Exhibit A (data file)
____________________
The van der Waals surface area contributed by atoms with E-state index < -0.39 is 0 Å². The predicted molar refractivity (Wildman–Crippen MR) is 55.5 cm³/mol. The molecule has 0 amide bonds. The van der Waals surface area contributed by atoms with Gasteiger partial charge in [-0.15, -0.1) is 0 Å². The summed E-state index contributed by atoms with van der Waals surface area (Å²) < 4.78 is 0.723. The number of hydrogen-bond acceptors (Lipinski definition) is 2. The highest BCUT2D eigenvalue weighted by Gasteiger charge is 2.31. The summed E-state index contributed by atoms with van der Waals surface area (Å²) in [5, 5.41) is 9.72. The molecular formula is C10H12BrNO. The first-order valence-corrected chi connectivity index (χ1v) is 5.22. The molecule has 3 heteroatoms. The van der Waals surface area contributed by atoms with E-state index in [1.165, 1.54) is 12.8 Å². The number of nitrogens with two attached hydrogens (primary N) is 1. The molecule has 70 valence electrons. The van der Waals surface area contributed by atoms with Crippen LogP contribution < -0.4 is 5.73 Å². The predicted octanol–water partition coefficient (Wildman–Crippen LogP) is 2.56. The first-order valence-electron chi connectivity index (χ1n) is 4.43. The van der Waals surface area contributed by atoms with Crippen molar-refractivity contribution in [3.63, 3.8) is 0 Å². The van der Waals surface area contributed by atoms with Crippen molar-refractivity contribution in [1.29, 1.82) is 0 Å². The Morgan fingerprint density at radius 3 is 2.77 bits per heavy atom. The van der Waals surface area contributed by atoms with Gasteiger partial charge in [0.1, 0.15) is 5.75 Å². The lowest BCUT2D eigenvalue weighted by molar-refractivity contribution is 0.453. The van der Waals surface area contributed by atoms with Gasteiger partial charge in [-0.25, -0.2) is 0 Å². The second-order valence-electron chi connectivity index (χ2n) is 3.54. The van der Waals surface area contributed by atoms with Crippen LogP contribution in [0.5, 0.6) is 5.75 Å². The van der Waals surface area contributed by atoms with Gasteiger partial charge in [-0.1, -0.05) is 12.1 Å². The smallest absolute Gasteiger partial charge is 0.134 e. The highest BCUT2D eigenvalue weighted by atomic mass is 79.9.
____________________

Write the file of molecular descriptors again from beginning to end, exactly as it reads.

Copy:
The van der Waals surface area contributed by atoms with E-state index < -0.39 is 0 Å². The predicted molar refractivity (Wildman–Crippen MR) is 55.5 cm³/mol. The molecule has 0 amide bonds. The van der Waals surface area contributed by atoms with Gasteiger partial charge in [-0.15, -0.1) is 0 Å². The summed E-state index contributed by atoms with van der Waals surface area (Å²) < 4.78 is 0.723. The number of hydrogen-bond acceptors (Lipinski definition) is 2. The highest BCUT2D eigenvalue weighted by Gasteiger charge is 2.31. The summed E-state index contributed by atoms with van der Waals surface area (Å²) in [5, 5.41) is 9.72. The molecular formula is C10H12BrNO. The first-order valence-corrected chi connectivity index (χ1v) is 5.22. The molecule has 3 heteroatoms. The van der Waals surface area contributed by atoms with E-state index in [1.165, 1.54) is 12.8 Å². The number of nitrogens with two attached hydrogens (primary N) is 1. The molecule has 70 valence electrons. The van der Waals surface area contributed by atoms with Crippen LogP contribution < -0.4 is 5.73 Å². The predicted octanol–water partition coefficient (Wildman–Crippen LogP) is 2.56. The first-order valence-electron chi connectivity index (χ1n) is 4.43. The van der Waals surface area contributed by atoms with Crippen molar-refractivity contribution in [3.63, 3.8) is 0 Å². The van der Waals surface area contributed by atoms with Crippen molar-refractivity contribution in [1.29, 1.82) is 0 Å². The Morgan fingerprint density at radius 3 is 2.77 bits per heavy atom. The van der Waals surface area contributed by atoms with Gasteiger partial charge in [0.1, 0.15) is 5.75 Å². The lowest BCUT2D eigenvalue weighted by molar-refractivity contribution is 0.453. The van der Waals surface area contributed by atoms with Gasteiger partial charge in [-0.25, -0.2) is 0 Å². The second-order valence-electron chi connectivity index (χ2n) is 3.54. The van der Waals surface area contributed by atoms with Crippen LogP contribution in [0.5, 0.6) is 5.75 Å². The van der Waals surface area contributed by atoms with Gasteiger partial charge in [-0.1, -0.05) is 12.1 Å². The smallest absolute Gasteiger partial charge is 0.134 e. The highest BCUT2D eigenvalue weighted by atomic mass is 79.9.